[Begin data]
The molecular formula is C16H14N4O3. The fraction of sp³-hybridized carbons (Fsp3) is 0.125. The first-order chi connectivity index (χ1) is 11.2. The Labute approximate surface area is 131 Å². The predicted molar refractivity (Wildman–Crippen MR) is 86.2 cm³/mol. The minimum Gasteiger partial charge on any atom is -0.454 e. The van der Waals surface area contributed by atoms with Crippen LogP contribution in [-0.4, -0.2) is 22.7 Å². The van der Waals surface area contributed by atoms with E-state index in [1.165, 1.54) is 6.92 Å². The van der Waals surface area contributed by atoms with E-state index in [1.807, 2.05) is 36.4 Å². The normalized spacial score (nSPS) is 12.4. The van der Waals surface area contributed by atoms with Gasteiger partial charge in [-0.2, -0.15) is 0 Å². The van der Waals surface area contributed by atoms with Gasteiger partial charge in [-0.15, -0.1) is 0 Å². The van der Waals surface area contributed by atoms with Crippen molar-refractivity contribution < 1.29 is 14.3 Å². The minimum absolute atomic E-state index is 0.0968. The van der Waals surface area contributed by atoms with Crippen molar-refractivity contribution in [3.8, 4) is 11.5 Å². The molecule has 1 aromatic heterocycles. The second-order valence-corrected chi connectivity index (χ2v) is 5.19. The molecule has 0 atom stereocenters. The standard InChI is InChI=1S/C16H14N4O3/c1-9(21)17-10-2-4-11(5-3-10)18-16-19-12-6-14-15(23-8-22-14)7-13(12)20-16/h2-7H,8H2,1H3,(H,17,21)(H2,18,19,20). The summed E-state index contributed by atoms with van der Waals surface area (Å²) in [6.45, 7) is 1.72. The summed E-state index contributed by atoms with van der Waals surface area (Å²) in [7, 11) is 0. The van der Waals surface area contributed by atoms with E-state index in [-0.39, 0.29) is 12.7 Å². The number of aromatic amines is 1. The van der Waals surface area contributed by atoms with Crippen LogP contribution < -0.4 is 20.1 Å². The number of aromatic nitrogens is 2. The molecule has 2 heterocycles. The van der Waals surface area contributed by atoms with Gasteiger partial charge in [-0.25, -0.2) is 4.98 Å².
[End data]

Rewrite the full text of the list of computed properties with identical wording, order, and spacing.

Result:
The molecular formula is C16H14N4O3. The fraction of sp³-hybridized carbons (Fsp3) is 0.125. The first-order chi connectivity index (χ1) is 11.2. The Labute approximate surface area is 131 Å². The predicted molar refractivity (Wildman–Crippen MR) is 86.2 cm³/mol. The minimum Gasteiger partial charge on any atom is -0.454 e. The van der Waals surface area contributed by atoms with Crippen LogP contribution in [-0.4, -0.2) is 22.7 Å². The van der Waals surface area contributed by atoms with E-state index in [1.165, 1.54) is 6.92 Å². The van der Waals surface area contributed by atoms with E-state index in [1.807, 2.05) is 36.4 Å². The normalized spacial score (nSPS) is 12.4. The van der Waals surface area contributed by atoms with Gasteiger partial charge in [-0.2, -0.15) is 0 Å². The van der Waals surface area contributed by atoms with Gasteiger partial charge in [-0.15, -0.1) is 0 Å². The van der Waals surface area contributed by atoms with Crippen molar-refractivity contribution < 1.29 is 14.3 Å². The minimum absolute atomic E-state index is 0.0968. The van der Waals surface area contributed by atoms with Crippen molar-refractivity contribution in [3.8, 4) is 11.5 Å². The molecule has 1 aromatic heterocycles. The second-order valence-corrected chi connectivity index (χ2v) is 5.19. The molecule has 0 atom stereocenters. The standard InChI is InChI=1S/C16H14N4O3/c1-9(21)17-10-2-4-11(5-3-10)18-16-19-12-6-14-15(23-8-22-14)7-13(12)20-16/h2-7H,8H2,1H3,(H,17,21)(H2,18,19,20). The summed E-state index contributed by atoms with van der Waals surface area (Å²) in [6.45, 7) is 1.72. The summed E-state index contributed by atoms with van der Waals surface area (Å²) in [7, 11) is 0. The van der Waals surface area contributed by atoms with E-state index in [-0.39, 0.29) is 12.7 Å². The number of aromatic amines is 1. The van der Waals surface area contributed by atoms with Crippen LogP contribution < -0.4 is 20.1 Å². The number of aromatic nitrogens is 2. The molecule has 2 heterocycles. The van der Waals surface area contributed by atoms with Gasteiger partial charge in [-0.25, -0.2) is 4.98 Å².